Tackling the first half of the Plastic Challenge
The Marine Conservation Society’s Ocean Ambassador, Professor Ben Garrod, is Professor of Evolutionary Biology and Science Engagement at the University of East Anglia. He is also a TV and radio presenter, and author of several books, covering a range of subjects from evolution and anatomy to animal behaviour and natural history.
I’m at home visiting my parents for a few days and I take them to a large local supermarket. It’s one of the ‘Big Three’. I don’t typically use big supermarkets much but instead shop in my local small supermarket and independent grocers. As I walk around the endless sterile aisles bathed in that ever so distinctive ‘supermarket lighting’, it really hits me just how pervasive single-use plastic is.
“Manufacturers, suppliers and retailers are, overall, not yet committed in any real way to making significant and well-meaning change in terms of tackling the widescale use of single-use plastics.”
Professor Ben Garrod
I could go on for hours about specific examples of waste but the two areas that really strike me are the fruit and veg section and the bottled water aisle. Why we wrap so much of our fruit and veg is beyond me… having evolved for millions of years, you’d be forgiven for thinking that oranges and bananas might be able to look after themselves and that nature might have provided them with fully serviceable coverings, but it seems that an extra layer of plastic is still needed. The water aisle is worse. Far worse. Shelf upon shelf of plastic bottles wrapped in plastic sheeting, with (according to recent research) tiny flecks of near-invisible plastic floating around the water too, just for good measure.
My trip to the superstore made me realise two things. First, that manufacturers, suppliers and retailers are, overall, not yet committed in any real way to making significant and well-meaning change in terms of tackling the widescale use of single-use plastics. Secondly, it really hit home just how difficult it is for the average person to reduce their dependence on single-use plastics. I was nearing the end of week one for the Marine Conservation Society’s Plastic Challenge.
The brief was simple – try and go a month without using any single-use plastic. The worry is that single-use plastic i.e. the stuff used for just one occasion before being thrown away, is a bigger problem now than ever before, that it may only be used for a few minutes or even seconds before being thrown away, will last for maybe 500 years or more before breaking down, and will eventually lead to the point where there is more plastic than fish within our oceans and seas. It’s convenient, there’s no doubt, but it’s not good news.
I have to admit that I thought I was onto a winner … as a biologist and conservationist, I was already pretty tuned into what was good and bad. I shop locally, have the time and finances to visit several shops and maybe even pay a little more to ensure I get locally-sourced, free-from-plastic produce wherever possible and I’m even veggie … going plastic free for a few weeks would be a doddle. It wasn’t a doddle at all. It’s bloody difficult and it’s only been two weeks.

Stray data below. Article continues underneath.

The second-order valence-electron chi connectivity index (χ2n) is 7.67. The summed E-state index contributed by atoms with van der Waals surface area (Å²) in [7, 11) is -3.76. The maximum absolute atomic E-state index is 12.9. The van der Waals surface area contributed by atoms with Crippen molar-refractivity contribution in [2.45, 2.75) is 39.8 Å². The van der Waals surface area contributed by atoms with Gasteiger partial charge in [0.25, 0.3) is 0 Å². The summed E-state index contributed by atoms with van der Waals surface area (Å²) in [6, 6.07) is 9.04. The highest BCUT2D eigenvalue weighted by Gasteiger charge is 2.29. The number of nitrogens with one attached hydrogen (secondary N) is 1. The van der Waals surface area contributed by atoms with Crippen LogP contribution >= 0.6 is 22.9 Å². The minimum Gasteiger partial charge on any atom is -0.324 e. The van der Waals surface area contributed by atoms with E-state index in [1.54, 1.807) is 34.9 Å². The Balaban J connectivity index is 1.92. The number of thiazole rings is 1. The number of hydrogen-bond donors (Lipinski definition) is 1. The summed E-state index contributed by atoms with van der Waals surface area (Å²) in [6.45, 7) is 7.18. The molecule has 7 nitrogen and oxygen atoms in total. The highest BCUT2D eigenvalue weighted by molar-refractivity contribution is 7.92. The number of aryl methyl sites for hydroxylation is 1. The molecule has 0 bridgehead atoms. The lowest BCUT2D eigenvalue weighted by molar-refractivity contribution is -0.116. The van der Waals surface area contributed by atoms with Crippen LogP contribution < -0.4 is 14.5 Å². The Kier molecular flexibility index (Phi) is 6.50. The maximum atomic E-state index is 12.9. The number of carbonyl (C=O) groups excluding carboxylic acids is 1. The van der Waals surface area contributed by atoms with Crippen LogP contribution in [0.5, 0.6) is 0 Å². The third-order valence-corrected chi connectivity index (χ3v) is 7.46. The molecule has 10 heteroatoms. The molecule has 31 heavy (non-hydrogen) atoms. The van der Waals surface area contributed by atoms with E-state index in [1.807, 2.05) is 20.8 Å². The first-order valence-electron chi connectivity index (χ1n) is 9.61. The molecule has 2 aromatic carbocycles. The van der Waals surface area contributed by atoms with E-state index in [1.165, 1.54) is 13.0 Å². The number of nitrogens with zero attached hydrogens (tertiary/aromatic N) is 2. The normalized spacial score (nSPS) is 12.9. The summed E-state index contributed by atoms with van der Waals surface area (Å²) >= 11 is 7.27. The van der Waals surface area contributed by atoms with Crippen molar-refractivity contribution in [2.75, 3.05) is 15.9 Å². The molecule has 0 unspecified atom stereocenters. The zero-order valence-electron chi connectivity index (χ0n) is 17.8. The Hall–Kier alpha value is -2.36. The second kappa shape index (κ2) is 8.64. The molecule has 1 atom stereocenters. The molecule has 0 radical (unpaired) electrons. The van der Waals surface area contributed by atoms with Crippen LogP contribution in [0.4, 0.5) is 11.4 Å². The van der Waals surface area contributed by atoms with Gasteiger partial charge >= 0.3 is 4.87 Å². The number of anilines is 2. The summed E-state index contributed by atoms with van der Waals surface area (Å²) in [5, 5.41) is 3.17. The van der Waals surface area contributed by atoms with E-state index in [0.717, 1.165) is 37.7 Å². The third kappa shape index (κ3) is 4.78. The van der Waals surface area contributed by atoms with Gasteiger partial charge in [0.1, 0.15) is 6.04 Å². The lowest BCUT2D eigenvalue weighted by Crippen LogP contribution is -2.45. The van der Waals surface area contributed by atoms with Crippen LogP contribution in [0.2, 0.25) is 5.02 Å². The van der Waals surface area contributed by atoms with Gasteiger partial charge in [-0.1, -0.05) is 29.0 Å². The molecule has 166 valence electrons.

As with many things like this, the more you know, the harder it is to get it right. I already used paper bags to buy my fruit and veg, I take a reusable canvas bag to the shops, I don’t buy food swathed in layer after layer of plastic. I realised very quickly that even the basics such as rice and pasta come in plastic. Even the stuff in cardboard is then usually either sealed within little plastic bags, or the inner lining is plastic, or there’s a little plastic window in the packaging, presumably to check on the welfare of your basmati herd or something. Most of the salad is wrapped in plastic too, to help keep it fresher for longer.
This plastic-free July was fast turning into a self-enforced diet that I definitely hadn’t signed up to. Then I remembered a new shop in the part of Bristol where I live. Having only opened a couple of months back, Smaller Footprints is part of a new generation of ethical stores which have done away with single-use plastics and are making a real effort to provide more ethical alternatives for many of our daily consumer needs. I headed over and filled up a few bags. It’s even possible to take in jars, bottles and containers from home and fill up with anything from pasta and pulses to shampoo and toothpaste. I don’t know if this is the future of ethical shopping, but it does make me a far more considerate consumer. Admittedly there isn’t the same broad range of options in little shops such as this but then again, we’ll have even less choice when the bees are gone, the fish stocks crash and desertification makes it hard to grow the plants and raise the livestock we are so familiar with. Seems a small price to pay in the grand scheme of things.
I’ve realised that it’s going to be a tough month, that I’m probably going to end up making new holes on my belt and that even with the best will in the world, removing single-use plastic from our lives is not easy. Have I used any so far? Yes, just one piece that I’m aware of. I grabbed a small jar of mayonnaise when I was out with my parents. I ran to the aisle, avoided the squeezy plastic bottle and proudly grabbed the small glass jar next to it, completely missing the little sleeve of plastic hugging the jar.Tweet